One of the things that has struck me most when working with organisations and individuals going through change is that change is always personal. Change happens when each individual moves – literally or metaphorically – from position A to position B. When enough individuals make this move, the change becomes organisation-wide.
Too many change leaders forget this and plan their communications from the organisation-wide perspective. This means that they mistakenly:
- Plan blanket communications – one message that is meant to appeal at all levels and across all functions.
- Focus on the impact of the change on the organisation, not on the individuals who will make the change a reality.
- Plan the change from a rational perspective without taking account of the emotional impact on people.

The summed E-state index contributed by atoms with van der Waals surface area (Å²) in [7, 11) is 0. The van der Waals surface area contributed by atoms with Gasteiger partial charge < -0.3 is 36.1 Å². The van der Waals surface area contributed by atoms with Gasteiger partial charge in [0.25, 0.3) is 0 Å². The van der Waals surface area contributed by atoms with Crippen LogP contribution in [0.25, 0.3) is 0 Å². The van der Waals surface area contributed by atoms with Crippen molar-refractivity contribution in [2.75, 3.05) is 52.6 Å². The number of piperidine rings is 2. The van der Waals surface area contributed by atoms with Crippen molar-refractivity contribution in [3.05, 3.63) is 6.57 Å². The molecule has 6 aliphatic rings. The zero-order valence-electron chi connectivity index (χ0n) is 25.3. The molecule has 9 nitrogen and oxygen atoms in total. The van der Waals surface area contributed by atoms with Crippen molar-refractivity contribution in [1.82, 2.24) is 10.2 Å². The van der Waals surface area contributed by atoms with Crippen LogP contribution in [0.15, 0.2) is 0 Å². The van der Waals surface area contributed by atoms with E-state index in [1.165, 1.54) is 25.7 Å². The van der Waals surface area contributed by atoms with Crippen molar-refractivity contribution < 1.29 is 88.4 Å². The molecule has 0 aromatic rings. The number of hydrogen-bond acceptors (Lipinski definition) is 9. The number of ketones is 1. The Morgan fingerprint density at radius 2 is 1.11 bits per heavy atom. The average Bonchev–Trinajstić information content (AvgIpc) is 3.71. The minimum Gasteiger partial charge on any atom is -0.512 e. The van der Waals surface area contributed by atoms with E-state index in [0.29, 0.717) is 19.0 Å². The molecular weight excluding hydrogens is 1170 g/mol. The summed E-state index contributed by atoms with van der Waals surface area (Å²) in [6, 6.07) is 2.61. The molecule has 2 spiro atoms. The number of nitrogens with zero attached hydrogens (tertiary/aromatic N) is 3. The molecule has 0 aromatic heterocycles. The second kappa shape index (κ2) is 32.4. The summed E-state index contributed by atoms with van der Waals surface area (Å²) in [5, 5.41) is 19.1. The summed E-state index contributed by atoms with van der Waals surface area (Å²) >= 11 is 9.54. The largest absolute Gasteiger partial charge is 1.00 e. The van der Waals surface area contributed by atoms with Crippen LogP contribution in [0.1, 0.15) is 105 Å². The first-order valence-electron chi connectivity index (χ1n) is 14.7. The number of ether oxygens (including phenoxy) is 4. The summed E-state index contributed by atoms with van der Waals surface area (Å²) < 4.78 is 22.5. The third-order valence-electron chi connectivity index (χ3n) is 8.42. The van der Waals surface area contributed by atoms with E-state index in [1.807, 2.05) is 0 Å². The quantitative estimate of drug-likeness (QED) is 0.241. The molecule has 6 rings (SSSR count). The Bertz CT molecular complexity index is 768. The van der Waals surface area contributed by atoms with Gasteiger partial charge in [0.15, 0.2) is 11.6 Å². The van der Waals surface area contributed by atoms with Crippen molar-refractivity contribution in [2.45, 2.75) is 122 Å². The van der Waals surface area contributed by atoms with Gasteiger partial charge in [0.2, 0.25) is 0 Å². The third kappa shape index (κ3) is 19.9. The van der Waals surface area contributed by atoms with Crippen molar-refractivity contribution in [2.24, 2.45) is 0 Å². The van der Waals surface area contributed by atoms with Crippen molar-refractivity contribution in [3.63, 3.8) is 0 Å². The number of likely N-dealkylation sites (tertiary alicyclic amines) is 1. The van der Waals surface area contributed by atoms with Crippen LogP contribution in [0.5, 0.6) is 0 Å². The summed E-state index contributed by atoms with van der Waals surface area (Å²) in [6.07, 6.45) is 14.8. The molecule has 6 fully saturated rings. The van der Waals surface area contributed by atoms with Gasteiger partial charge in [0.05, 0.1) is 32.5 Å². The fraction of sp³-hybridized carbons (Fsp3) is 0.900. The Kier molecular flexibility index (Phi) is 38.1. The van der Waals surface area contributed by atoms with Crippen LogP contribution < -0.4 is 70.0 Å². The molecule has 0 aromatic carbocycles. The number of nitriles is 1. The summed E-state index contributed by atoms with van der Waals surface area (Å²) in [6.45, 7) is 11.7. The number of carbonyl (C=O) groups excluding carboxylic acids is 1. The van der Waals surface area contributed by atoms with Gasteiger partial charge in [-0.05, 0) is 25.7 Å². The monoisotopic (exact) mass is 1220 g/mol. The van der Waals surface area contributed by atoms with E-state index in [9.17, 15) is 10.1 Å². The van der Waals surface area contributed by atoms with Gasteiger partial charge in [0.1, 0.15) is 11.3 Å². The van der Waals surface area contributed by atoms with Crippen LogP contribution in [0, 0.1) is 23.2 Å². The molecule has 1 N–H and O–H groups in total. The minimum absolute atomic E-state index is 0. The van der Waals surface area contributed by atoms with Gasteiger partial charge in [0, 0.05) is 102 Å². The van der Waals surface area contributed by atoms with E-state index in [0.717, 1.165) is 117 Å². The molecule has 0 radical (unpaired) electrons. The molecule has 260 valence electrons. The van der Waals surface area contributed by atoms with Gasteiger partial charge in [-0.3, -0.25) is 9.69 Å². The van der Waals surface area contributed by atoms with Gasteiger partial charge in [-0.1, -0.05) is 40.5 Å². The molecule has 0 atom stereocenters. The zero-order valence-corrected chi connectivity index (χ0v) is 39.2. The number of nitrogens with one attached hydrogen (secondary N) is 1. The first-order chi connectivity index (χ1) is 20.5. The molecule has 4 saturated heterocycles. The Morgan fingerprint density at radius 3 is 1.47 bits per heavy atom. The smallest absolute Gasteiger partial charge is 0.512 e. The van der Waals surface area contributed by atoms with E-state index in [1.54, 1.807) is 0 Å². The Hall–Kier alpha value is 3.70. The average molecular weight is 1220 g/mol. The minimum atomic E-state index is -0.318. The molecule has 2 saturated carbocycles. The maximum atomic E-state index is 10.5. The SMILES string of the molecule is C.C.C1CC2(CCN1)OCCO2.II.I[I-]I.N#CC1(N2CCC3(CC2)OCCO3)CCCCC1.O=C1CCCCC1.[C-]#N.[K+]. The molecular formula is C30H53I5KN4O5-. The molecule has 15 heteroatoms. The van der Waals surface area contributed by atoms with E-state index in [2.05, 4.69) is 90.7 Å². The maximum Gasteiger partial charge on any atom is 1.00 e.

All of this builds unnecessary resistance which makes the change harder to implement.
To facilitate change, three critical steps to consider when planning your communications:
- ‘One-size-fits-all’ messages do not work. You must tailor your communications to different groups. In this way you will win initial engagement with the change.
- Individuals worry about what the change will mean for them. Once individuals understand the change, they want to know what impact it will have on them personally. This is best done on a one-to-one basis between the individual and their immediate line manager.
- Change is the factual move from situation A to situation B; the emotional transition that individuals make to adapt to the new situation has to be managed as a separate process. It does not get taken into account if change managers focus only on Gantt charts, milestones and key deliverables.
What communications about change have most engaged you? What was it about those communications that made them engaging?